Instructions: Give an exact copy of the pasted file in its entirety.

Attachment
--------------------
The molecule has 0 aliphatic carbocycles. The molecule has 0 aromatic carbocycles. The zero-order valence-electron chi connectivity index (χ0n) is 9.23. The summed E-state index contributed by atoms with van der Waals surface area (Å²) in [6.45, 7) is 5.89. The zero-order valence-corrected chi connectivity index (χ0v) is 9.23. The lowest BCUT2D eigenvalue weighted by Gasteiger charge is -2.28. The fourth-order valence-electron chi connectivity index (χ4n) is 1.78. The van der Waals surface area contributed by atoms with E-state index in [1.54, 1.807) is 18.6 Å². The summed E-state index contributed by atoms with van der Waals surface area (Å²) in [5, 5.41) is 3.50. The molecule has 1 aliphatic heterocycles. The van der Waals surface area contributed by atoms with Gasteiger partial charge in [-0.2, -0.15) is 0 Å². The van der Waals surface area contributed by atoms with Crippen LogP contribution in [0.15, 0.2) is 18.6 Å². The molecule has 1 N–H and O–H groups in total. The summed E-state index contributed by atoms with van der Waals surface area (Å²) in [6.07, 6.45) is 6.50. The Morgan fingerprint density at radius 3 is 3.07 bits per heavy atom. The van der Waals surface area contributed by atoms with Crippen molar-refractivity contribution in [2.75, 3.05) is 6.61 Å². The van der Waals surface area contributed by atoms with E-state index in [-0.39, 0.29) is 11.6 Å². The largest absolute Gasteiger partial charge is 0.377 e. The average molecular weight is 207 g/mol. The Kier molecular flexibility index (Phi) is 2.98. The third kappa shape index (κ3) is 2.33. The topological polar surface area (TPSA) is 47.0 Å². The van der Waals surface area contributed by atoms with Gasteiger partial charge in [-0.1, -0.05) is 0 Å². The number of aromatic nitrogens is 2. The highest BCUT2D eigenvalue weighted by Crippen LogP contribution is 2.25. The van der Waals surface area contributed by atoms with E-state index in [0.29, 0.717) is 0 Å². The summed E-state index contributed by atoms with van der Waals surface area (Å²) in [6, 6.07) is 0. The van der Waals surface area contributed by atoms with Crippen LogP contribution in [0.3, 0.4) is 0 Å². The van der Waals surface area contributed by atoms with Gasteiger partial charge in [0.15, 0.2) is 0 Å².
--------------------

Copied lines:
The molecule has 0 aliphatic carbocycles. The molecule has 0 aromatic carbocycles. The zero-order valence-electron chi connectivity index (χ0n) is 9.23. The summed E-state index contributed by atoms with van der Waals surface area (Å²) in [6.45, 7) is 5.89. The zero-order valence-corrected chi connectivity index (χ0v) is 9.23. The lowest BCUT2D eigenvalue weighted by Gasteiger charge is -2.28. The fourth-order valence-electron chi connectivity index (χ4n) is 1.78. The van der Waals surface area contributed by atoms with E-state index in [1.54, 1.807) is 18.6 Å². The summed E-state index contributed by atoms with van der Waals surface area (Å²) in [5, 5.41) is 3.50. The molecule has 1 aliphatic heterocycles. The van der Waals surface area contributed by atoms with Gasteiger partial charge in [-0.2, -0.15) is 0 Å². The van der Waals surface area contributed by atoms with Crippen LogP contribution in [0.15, 0.2) is 18.6 Å². The molecule has 1 N–H and O–H groups in total. The summed E-state index contributed by atoms with van der Waals surface area (Å²) in [6.07, 6.45) is 6.50. The Morgan fingerprint density at radius 3 is 3.07 bits per heavy atom. The van der Waals surface area contributed by atoms with Crippen molar-refractivity contribution in [2.75, 3.05) is 6.61 Å². The van der Waals surface area contributed by atoms with E-state index in [-0.39, 0.29) is 11.6 Å². The largest absolute Gasteiger partial charge is 0.377 e. The average molecular weight is 207 g/mol. The Kier molecular flexibility index (Phi) is 2.98. The third kappa shape index (κ3) is 2.33. The topological polar surface area (TPSA) is 47.0 Å². The van der Waals surface area contributed by atoms with Gasteiger partial charge in [-0.1, -0.05) is 0 Å². The number of aromatic nitrogens is 2. The highest BCUT2D eigenvalue weighted by Crippen LogP contribution is 2.25. The van der Waals surface area contributed by atoms with E-state index in [0.29, 0.717) is 0 Å². The summed E-state index contributed by atoms with van der Waals surface area (Å²) in [6, 6.07) is 0. The van der Waals surface area contributed by atoms with Crippen LogP contribution in [0.3, 0.4) is 0 Å². The van der Waals surface area contributed by atoms with Gasteiger partial charge in [0.15, 0.2) is 0 Å².